Sino-Taiwanese claims make Japan build long-range glide missiles

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TOKYO ($1=148.83 Japanese Yens) — Japan intends not to give in to the claims of China and Taiwan, as well as the provocations of North Korea regarding the rugged Senkaku, or so-called rocky islands. The Senkaku Islands are located in the East China Sea, are uninhabited, and are the farthest point from Japan.

Photo credit: Atla

However, China has a claim to ownership of the islands. In China, these islands are known as Diaoyu. Japan first declared its territorial claims over the islands immediately after the end of the Sino-Japanese War in 1895. Later, Taiwan was also included in the list of claims and did not recognize Japanese ownership of the islands.

However, Japan managed to acquire three of the disputed islands nearly 10 years ago. Then the private owner of the islands gives them to the Japanese government. This leads to an increase in tension along the China-Taiwan-Japan axis. China’s response was not long in coming. Beijing makes a decision and declares the island group an integral part of the East China Sea Air Defense Identification Zone. This happens a year later.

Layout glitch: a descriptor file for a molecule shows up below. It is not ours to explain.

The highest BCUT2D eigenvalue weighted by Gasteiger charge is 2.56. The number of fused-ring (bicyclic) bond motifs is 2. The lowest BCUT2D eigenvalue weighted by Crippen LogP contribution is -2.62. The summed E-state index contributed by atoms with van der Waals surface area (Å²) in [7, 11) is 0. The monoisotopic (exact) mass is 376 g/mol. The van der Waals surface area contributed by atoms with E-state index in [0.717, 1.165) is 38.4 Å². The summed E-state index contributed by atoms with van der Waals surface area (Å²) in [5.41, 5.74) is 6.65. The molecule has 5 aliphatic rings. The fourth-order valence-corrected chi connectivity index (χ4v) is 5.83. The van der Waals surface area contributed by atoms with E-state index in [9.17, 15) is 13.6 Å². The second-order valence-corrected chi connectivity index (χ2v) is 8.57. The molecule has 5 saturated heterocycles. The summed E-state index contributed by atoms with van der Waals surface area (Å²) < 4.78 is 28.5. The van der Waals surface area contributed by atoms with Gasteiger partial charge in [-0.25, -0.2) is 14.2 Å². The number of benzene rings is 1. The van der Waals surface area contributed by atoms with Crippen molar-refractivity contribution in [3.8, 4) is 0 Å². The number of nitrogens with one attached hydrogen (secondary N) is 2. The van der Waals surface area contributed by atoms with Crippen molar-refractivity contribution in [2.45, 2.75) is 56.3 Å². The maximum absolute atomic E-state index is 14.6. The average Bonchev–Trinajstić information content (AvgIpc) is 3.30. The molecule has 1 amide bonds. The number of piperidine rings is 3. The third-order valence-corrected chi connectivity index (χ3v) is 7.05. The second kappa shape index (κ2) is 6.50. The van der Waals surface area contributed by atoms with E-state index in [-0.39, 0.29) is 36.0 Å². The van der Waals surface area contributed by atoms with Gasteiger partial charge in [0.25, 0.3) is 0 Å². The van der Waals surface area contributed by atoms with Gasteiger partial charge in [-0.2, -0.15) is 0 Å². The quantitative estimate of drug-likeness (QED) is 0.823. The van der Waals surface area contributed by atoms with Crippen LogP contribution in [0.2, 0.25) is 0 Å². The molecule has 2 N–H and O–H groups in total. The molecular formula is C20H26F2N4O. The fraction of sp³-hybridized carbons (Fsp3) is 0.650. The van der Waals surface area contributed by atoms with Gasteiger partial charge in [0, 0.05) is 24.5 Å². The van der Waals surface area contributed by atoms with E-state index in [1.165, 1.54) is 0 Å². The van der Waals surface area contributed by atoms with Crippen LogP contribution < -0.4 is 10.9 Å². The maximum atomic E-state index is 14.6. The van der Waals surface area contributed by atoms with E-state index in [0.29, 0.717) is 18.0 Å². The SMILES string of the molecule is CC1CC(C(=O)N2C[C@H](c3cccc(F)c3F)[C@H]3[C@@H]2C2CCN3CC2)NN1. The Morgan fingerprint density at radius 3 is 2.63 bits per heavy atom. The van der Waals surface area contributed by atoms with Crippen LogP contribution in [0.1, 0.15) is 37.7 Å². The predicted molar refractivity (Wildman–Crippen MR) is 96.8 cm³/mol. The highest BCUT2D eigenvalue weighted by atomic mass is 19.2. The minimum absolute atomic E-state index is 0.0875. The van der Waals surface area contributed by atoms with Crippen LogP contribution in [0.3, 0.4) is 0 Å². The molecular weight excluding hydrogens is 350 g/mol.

Another provocateur has emerged in recent years. North Korea regularly launches ballistic missiles, but just a month ago, Pyongyang launched a ballistic missile that flew over Japan, toward the Seikaku Islands.

Tokyo is determined to defend its rights, and the Ministry of Defense commissioned the development of a hypersonic missile with an increased range. The missile must hit a target over 1,000 km away.

The main characteristics that Japanese engineers will try to follow in the development of the missile are the following: difficult to intercept, the warhead of the missile to be separated at a high altitude, and the motion of the missile to be erratic. Last but not least, the missile must glide at a hypersonic speed toward the target.

The future Japanese missile will not be the only means of defense against the rocky islands. Already last year, Tokyo decided to increase the range of its cruise missiles also beyond 1,000 km. The American Tomahawk missiles, which have a range of up to 2,500 km, also came under the attention of Japan. Most likely, according to informed sources in Japan, Tokyo will purchase an additional amount of them.

Japan is currently developing so-called standoff missiles. Japan hopes these missiles will be launched from three types of missile launchers – land-based, naval and air-based.


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